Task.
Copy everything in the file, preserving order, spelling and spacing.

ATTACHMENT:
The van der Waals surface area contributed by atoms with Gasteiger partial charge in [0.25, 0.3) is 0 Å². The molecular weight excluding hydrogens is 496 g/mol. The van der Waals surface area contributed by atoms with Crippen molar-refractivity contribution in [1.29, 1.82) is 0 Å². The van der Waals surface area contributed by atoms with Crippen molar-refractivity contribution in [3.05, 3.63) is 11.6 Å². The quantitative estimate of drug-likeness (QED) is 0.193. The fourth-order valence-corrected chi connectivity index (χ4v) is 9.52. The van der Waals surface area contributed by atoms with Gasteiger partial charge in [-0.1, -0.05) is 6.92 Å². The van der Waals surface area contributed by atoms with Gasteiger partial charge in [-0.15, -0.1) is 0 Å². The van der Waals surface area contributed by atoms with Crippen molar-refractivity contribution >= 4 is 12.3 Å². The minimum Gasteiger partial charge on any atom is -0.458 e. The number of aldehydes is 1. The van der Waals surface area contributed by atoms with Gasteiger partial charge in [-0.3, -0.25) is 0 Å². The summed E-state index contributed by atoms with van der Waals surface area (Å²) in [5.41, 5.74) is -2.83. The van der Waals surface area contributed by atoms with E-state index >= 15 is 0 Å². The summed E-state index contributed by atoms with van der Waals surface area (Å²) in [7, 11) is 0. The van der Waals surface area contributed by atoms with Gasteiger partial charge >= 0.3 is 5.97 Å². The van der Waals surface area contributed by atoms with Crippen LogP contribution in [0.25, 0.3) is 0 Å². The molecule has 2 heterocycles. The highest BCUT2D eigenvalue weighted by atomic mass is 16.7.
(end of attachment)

The van der Waals surface area contributed by atoms with Gasteiger partial charge in [0.25, 0.3) is 0 Å². The molecular weight excluding hydrogens is 496 g/mol. The van der Waals surface area contributed by atoms with Crippen molar-refractivity contribution in [1.29, 1.82) is 0 Å². The van der Waals surface area contributed by atoms with Crippen molar-refractivity contribution in [3.05, 3.63) is 11.6 Å². The quantitative estimate of drug-likeness (QED) is 0.193. The fourth-order valence-corrected chi connectivity index (χ4v) is 9.52. The van der Waals surface area contributed by atoms with Gasteiger partial charge in [-0.1, -0.05) is 6.92 Å². The van der Waals surface area contributed by atoms with Gasteiger partial charge in [-0.15, -0.1) is 0 Å². The van der Waals surface area contributed by atoms with Crippen molar-refractivity contribution >= 4 is 12.3 Å². The minimum Gasteiger partial charge on any atom is -0.458 e. The number of aldehydes is 1. The van der Waals surface area contributed by atoms with Gasteiger partial charge in [-0.3, -0.25) is 0 Å². The summed E-state index contributed by atoms with van der Waals surface area (Å²) in [5.41, 5.74) is -2.83. The van der Waals surface area contributed by atoms with E-state index >= 15 is 0 Å². The summed E-state index contributed by atoms with van der Waals surface area (Å²) in [7, 11) is 0. The van der Waals surface area contributed by atoms with Gasteiger partial charge >= 0.3 is 5.97 Å². The van der Waals surface area contributed by atoms with Crippen LogP contribution in [0.25, 0.3) is 0 Å². The molecule has 2 heterocycles. The highest BCUT2D eigenvalue weighted by atomic mass is 16.7.